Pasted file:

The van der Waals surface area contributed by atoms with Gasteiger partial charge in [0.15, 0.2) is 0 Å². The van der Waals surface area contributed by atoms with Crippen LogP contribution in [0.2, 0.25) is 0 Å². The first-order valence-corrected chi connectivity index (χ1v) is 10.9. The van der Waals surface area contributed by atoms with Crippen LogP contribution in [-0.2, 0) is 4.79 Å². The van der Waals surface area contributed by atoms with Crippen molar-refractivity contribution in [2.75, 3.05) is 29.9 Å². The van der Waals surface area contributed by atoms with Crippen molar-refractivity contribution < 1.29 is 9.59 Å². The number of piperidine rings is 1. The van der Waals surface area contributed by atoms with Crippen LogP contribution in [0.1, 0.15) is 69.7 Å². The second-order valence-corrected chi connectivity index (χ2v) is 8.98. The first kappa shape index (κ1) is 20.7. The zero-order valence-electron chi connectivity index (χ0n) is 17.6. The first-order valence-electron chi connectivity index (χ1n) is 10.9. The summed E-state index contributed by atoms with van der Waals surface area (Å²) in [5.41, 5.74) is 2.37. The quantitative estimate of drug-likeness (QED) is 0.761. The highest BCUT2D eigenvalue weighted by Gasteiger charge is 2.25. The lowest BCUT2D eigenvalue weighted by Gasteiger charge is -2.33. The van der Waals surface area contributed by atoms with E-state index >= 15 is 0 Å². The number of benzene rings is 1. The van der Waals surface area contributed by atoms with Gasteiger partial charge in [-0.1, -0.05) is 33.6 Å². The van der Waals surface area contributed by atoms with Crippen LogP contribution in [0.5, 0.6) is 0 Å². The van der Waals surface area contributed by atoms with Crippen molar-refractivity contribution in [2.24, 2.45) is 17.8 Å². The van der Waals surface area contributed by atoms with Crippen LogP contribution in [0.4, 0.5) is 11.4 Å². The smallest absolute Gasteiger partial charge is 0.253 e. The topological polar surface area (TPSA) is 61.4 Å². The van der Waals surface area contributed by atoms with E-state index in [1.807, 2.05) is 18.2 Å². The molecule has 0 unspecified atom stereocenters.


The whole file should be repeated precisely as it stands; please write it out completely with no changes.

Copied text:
The van der Waals surface area contributed by atoms with Gasteiger partial charge in [0.15, 0.2) is 0 Å². The van der Waals surface area contributed by atoms with Crippen LogP contribution in [0.2, 0.25) is 0 Å². The first-order valence-corrected chi connectivity index (χ1v) is 10.9. The van der Waals surface area contributed by atoms with Crippen LogP contribution in [-0.2, 0) is 4.79 Å². The van der Waals surface area contributed by atoms with Crippen molar-refractivity contribution in [2.75, 3.05) is 29.9 Å². The van der Waals surface area contributed by atoms with Crippen molar-refractivity contribution < 1.29 is 9.59 Å². The number of piperidine rings is 1. The van der Waals surface area contributed by atoms with Crippen LogP contribution in [0.1, 0.15) is 69.7 Å². The second-order valence-corrected chi connectivity index (χ2v) is 8.98. The first kappa shape index (κ1) is 20.7. The zero-order valence-electron chi connectivity index (χ0n) is 17.6. The first-order valence-electron chi connectivity index (χ1n) is 10.9. The summed E-state index contributed by atoms with van der Waals surface area (Å²) in [5.41, 5.74) is 2.37. The quantitative estimate of drug-likeness (QED) is 0.761. The highest BCUT2D eigenvalue weighted by Gasteiger charge is 2.25. The lowest BCUT2D eigenvalue weighted by Gasteiger charge is -2.33. The van der Waals surface area contributed by atoms with E-state index >= 15 is 0 Å². The number of benzene rings is 1. The van der Waals surface area contributed by atoms with Gasteiger partial charge in [-0.1, -0.05) is 33.6 Å². The van der Waals surface area contributed by atoms with Crippen LogP contribution in [0.5, 0.6) is 0 Å². The van der Waals surface area contributed by atoms with Crippen molar-refractivity contribution in [2.24, 2.45) is 17.8 Å². The van der Waals surface area contributed by atoms with Crippen LogP contribution in [0.4, 0.5) is 11.4 Å². The smallest absolute Gasteiger partial charge is 0.253 e. The topological polar surface area (TPSA) is 61.4 Å². The van der Waals surface area contributed by atoms with E-state index in [1.807, 2.05) is 18.2 Å². The molecule has 0 unspecified atom stereocenters.